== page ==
Warrior Soul – “Cocaine And Other Good Stuff” (Livewire/Cargo Records)
Battle Helm Rating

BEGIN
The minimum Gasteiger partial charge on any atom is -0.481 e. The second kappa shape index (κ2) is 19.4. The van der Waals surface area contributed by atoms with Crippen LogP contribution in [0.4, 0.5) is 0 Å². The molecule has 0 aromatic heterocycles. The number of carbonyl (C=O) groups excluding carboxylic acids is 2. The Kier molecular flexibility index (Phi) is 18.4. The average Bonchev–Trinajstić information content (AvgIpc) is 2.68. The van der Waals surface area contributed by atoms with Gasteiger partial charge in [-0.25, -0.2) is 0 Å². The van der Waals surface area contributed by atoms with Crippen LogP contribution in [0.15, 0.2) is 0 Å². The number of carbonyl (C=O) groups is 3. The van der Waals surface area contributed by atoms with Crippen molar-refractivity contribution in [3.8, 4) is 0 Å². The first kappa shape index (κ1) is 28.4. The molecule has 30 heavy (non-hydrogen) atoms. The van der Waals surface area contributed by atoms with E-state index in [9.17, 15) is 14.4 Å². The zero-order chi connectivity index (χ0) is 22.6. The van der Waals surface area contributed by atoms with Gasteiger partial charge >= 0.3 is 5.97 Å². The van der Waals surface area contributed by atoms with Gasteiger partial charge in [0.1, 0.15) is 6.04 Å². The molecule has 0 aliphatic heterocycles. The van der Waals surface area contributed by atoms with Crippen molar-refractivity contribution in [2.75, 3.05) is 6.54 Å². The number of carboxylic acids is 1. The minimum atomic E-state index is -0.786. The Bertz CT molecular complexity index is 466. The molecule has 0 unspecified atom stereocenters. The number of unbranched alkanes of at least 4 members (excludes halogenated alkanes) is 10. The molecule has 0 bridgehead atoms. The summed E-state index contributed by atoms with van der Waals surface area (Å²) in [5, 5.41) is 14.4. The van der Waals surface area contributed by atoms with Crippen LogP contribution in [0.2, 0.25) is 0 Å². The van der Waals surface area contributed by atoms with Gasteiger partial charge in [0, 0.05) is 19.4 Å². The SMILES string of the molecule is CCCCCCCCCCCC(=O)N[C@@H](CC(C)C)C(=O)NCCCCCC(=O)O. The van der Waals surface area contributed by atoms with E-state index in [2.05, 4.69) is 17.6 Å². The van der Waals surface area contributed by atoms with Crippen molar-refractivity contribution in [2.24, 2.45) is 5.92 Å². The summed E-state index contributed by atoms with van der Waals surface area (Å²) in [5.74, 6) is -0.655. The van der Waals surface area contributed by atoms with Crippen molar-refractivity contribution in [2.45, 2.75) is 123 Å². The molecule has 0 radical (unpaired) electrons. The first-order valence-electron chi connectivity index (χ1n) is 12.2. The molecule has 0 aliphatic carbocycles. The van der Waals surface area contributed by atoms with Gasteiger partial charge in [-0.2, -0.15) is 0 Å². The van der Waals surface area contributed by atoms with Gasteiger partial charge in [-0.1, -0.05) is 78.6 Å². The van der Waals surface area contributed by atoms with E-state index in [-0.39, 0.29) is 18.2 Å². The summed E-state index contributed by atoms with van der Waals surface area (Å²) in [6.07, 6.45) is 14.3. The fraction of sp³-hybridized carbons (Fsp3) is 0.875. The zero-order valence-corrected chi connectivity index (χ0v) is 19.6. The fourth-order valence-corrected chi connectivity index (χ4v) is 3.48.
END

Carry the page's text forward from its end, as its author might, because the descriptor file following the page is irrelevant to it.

Joining the anti-covid onslaught comes Warrior Soul with “Cocaine And Other Good Stuff”, an 11 track release of 70s covers featuring current and former members of the band recorded in LA, Chicago, Detroit, Spain and the UK! Already well known for their previous ripping covers of David Bowie, Iggy Pop and Joy Division, vocalist Kory Clarke was contacted by legendary rock photographer Alex Ruffini‘s brother, enquiring if Warrior Soul would record a cover of a Kiss song, which was Alex Ruffini‘s favourite band, for a tribute in aid of Cancer Research. Stepping into the studio to cover Kiss’s ‘Cold Gin‘, such was the momentum and vibe that Clarke and co decided to go the whole hog in laying down a full blown release. While long been acknowledged in the rock and heavy metal world for albums like “Drugs, God And The New Republic” and “Chill Pill”, the wider talents of Clarke (whose background in the late 80s goes into art and drumming for a Kim Fowley project called The Trial) may have been overlooked. However, on “Cocaine And Other Good Stuff” the range of bands covered – all impeccably well too I might add – is breathtaking from The Cars (‘Good Times Roll’) to Motörhead (‘Outlaw’) and KC And The Sunshine Band (‘Get Down Tonight’)! In energetic performances driven by pent up aggression from the members clearly as fed up as the rest of the planet, Warrior Soul swank it to the max on Jimi Hendrix’s ‘Cross Town Traffic’ with the heavy but funkastic guitars doing their thang in similar style to the original while the burned out vocals of Clarke adds his own New York touch to this classic psych out. Commending the outright hard rock energy of Van Halen’s ‘D.O.A’ along with plenty of flamboyant guitar acrobatics in a sterling tribute to the late Eddie Van Halen, Clarke’s wasted in space vocals match Dave Lee Roth’s laid back croons while the rhythm adds even more heaviness in salutation to the outright power of the original. Taking on Alice Cooper’s ‘Elected’, Clarke adds in the screamo to the original shock rocker’s singing, while the 70s melodies are enhanced and brought to the fore in Warrior Soul’s unashamed tribute to the brilliance of that decade in its undeniable contribution to the annals of rock. Ending in the 80s with Judas Priest’s ‘Living After Midnight’, the band rocks in the chugging heaviness while Clarke’s grizzled style (and hoarse scream) adds a brilliant alternative take to Halford’s polished highs as recorded on “British Steel”, thus keeping to theme of the aptly titled “Cocaine And Other Good Stuff”, cos that’s exactly what this anarchic album is all about!